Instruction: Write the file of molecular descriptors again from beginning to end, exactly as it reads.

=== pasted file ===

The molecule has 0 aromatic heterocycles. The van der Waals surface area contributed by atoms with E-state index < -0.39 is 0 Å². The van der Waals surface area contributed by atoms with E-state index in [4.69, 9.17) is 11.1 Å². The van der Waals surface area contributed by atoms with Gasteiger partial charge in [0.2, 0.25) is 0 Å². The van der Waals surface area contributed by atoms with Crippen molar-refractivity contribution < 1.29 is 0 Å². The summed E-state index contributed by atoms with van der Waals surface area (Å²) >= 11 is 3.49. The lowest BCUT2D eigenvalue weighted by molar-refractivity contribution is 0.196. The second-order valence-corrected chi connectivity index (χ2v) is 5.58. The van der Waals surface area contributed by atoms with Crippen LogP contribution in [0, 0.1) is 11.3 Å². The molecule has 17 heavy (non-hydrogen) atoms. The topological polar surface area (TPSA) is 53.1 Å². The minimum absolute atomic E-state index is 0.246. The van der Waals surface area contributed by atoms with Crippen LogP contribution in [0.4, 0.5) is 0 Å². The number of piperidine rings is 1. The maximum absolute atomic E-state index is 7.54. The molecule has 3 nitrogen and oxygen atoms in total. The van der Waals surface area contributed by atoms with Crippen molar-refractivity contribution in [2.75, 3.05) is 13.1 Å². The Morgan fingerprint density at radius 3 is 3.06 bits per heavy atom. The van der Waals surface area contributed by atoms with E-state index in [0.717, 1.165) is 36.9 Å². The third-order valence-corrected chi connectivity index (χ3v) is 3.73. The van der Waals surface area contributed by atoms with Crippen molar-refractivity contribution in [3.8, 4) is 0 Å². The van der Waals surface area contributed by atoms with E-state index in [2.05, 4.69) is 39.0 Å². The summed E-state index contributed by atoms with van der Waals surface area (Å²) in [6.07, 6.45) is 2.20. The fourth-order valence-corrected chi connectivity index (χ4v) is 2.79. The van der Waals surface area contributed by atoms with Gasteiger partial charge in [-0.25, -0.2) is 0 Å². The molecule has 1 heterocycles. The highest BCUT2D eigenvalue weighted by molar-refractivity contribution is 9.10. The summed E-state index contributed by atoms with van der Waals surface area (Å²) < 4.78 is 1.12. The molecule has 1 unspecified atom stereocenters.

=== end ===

The molecule has 0 aromatic heterocycles. The van der Waals surface area contributed by atoms with E-state index < -0.39 is 0 Å². The van der Waals surface area contributed by atoms with E-state index in [4.69, 9.17) is 11.1 Å². The van der Waals surface area contributed by atoms with Gasteiger partial charge in [0.2, 0.25) is 0 Å². The van der Waals surface area contributed by atoms with Crippen molar-refractivity contribution < 1.29 is 0 Å². The summed E-state index contributed by atoms with van der Waals surface area (Å²) >= 11 is 3.49. The lowest BCUT2D eigenvalue weighted by molar-refractivity contribution is 0.196. The second-order valence-corrected chi connectivity index (χ2v) is 5.58. The van der Waals surface area contributed by atoms with Crippen LogP contribution in [0, 0.1) is 11.3 Å². The molecule has 17 heavy (non-hydrogen) atoms. The topological polar surface area (TPSA) is 53.1 Å². The minimum absolute atomic E-state index is 0.246. The van der Waals surface area contributed by atoms with Crippen LogP contribution in [0.4, 0.5) is 0 Å². The number of piperidine rings is 1. The maximum absolute atomic E-state index is 7.54. The molecule has 3 nitrogen and oxygen atoms in total. The van der Waals surface area contributed by atoms with Crippen molar-refractivity contribution in [2.75, 3.05) is 13.1 Å². The Morgan fingerprint density at radius 3 is 3.06 bits per heavy atom. The van der Waals surface area contributed by atoms with E-state index in [0.717, 1.165) is 36.9 Å². The third-order valence-corrected chi connectivity index (χ3v) is 3.73. The van der Waals surface area contributed by atoms with Crippen molar-refractivity contribution in [3.8, 4) is 0 Å². The van der Waals surface area contributed by atoms with E-state index in [2.05, 4.69) is 39.0 Å². The summed E-state index contributed by atoms with van der Waals surface area (Å²) in [6.07, 6.45) is 2.20. The fourth-order valence-corrected chi connectivity index (χ4v) is 2.79. The van der Waals surface area contributed by atoms with Gasteiger partial charge in [-0.25, -0.2) is 0 Å². The molecule has 1 heterocycles. The highest BCUT2D eigenvalue weighted by molar-refractivity contribution is 9.10. The summed E-state index contributed by atoms with van der Waals surface area (Å²) < 4.78 is 1.12. The molecule has 1 unspecified atom stereocenters.